Knickerbocker gets $1.5 million for Sandy damage


BY SAM SPOKONY | Knickerbocker Village, a Lower East Side affordable housing complex, will receive nearly $1.5 million to repair damage caused last year by Hurricane Sandy, officials announced Wednesday.

That money is part of the federal disaster relief funding that was approved three months after Sandy struck last October, and is now being allocated to Knickerbocker through the NYC Build it Back program, which is administered by the city’s Department of Housing Preservation and Development.

“Today, we celebrate the beginning of the next phase of life for Knickerbocker Village,” H.P.D. Commissioner RuthAnne Visnauskas said during a press conference at the 12-building, 1,600-unit complex on Monroe St.

The funding, which Visnauskas said would be made available a day or two after Wednesday’s announcement, will go directly towards repairing storm damage to the development’s 12 elevator banks.

Flooding from Sandy completely disabled Knickerbocker’s elevator systems for weeks, leaving many families and elderly residents in dire straits as they struggled without electricity or hot water.

While temporary repairs were made at that time, the elevators are still in poor shape, requiring new cables, switches, wiring and other equipment.

The H.P.D. chief also said that, at a point yet to be determined, the Build it Back program will also provide some of the funding for a second phase of repairs, which will focus on strengthening the development’s entire electrical and heating systems, and is estimated to cost more than $5 million.

“I’m grateful and relieved to see progress being made and promises being kept,” said longtime Knickerbocker tenant leader Bob Wilson, who has lived in the complex since the 1940s. “Sandy changed the way we need to look at how we maintain Knickerbocker, and keep something like this from happening again.”

During his remarks, Wilson also gave a somewhat joking — yet deeply heartfelt — salute to Vincent Callagy, the longtime manager of Knickerbocker, and his staff for their actions to maintain the complex in the aftermath of the storm. Tenants and management have clashed at times in the past.

“I want to strongly show my appreciation for Vince Callagy, which is rare, because he and I have certainly had our times,” said Wilson, “but he and his employees, I can’t compliment them enough for what they do to operate this place day in and day out, even when we all thought it was going down.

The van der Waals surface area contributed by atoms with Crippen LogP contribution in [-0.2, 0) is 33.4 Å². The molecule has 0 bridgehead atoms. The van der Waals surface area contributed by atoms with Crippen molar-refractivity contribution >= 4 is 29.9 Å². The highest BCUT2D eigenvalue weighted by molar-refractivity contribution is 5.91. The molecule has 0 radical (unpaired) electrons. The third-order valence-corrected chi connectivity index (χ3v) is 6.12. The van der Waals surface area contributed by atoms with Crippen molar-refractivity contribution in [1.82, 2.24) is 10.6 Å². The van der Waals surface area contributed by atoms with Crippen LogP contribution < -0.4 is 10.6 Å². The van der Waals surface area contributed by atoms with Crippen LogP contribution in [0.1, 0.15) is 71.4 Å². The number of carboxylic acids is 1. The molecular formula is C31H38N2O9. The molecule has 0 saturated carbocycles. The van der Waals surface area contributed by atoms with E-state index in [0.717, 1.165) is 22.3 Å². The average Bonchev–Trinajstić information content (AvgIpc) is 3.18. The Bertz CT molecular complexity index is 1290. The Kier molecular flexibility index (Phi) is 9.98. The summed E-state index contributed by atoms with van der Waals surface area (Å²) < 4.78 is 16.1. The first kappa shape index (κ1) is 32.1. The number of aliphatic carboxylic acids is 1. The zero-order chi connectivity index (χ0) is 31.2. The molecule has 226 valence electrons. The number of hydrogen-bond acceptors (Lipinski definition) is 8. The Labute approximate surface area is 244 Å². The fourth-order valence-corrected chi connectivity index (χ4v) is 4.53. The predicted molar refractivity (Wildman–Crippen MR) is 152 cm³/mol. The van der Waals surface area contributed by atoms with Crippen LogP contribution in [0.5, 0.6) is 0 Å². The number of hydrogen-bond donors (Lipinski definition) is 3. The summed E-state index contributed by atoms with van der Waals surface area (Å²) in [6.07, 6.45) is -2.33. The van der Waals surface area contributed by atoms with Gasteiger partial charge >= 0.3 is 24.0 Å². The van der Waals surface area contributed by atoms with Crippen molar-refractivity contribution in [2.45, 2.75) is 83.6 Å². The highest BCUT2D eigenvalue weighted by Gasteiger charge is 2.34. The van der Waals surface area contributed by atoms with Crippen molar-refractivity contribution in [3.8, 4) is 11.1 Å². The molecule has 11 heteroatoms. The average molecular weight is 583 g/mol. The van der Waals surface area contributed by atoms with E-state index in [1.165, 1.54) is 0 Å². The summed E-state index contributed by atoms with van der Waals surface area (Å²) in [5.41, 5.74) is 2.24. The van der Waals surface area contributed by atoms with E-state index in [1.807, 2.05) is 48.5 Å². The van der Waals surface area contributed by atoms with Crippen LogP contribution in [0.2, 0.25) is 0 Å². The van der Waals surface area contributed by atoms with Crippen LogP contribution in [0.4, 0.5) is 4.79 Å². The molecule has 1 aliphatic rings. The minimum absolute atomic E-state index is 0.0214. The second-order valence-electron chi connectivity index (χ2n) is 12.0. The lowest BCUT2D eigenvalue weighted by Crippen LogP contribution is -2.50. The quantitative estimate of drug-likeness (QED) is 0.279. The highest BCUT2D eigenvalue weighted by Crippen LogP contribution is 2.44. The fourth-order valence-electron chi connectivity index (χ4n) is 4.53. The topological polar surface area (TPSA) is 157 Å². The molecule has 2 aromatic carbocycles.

And four local elected officials who joined in supporting Knickerbocker tenants through their toughest moments after the storm — Assembly Speaker Sheldon Silver, Borough President Scott Stringer, State Senator Daniel Squadron and Councilmember Margaret Chin — stood side-by-side again last week, one year later, to celebrate the allocation of funding for repairs.

“This issue wasn’t going to go away in months — it’s going to take years,” said Stringer, the overwhelming frontrunner to win the city comptroller’s election Tuesday. “But today the city has taken a critically important step … This was a difficult place to be after the storm…but the seniors, the parents, the children and everybody pulled together to get us through that difficult time. And we have an obligation in government to continue that effort, to make sure that we’re whole again.”

Visnauskas also announced on Wednesday that $1.1 million is being allocated through the Build it Back program to fund repairs to two residential buildings in the Rockaways that were damaged by Sandy.

And in a related issue, on Thursday the City Council voted to pass legislation, sponsored by Chin, that would require the City to provide property protection and resiliency information — including the creation of emergency preparedness guidelines — to residential and commercial building owners, and would put the responsibility on building owners to post emergency information to prepare tenants for extreme weather situations.

Amid the positive atmosphere that surrounded Wednesday’s announcement of the Build it Back funding, the fact remains that Knickerbocker tenants have still not received the rent rebates they were promised a year ago.

Ares Management (formerly called AREA Property Partners), which owns Knickerbocker, sent a representative — Stuart Koenig, a senior partner — to Wednesday’s press conference, but he declined to respond to a question about the rebates.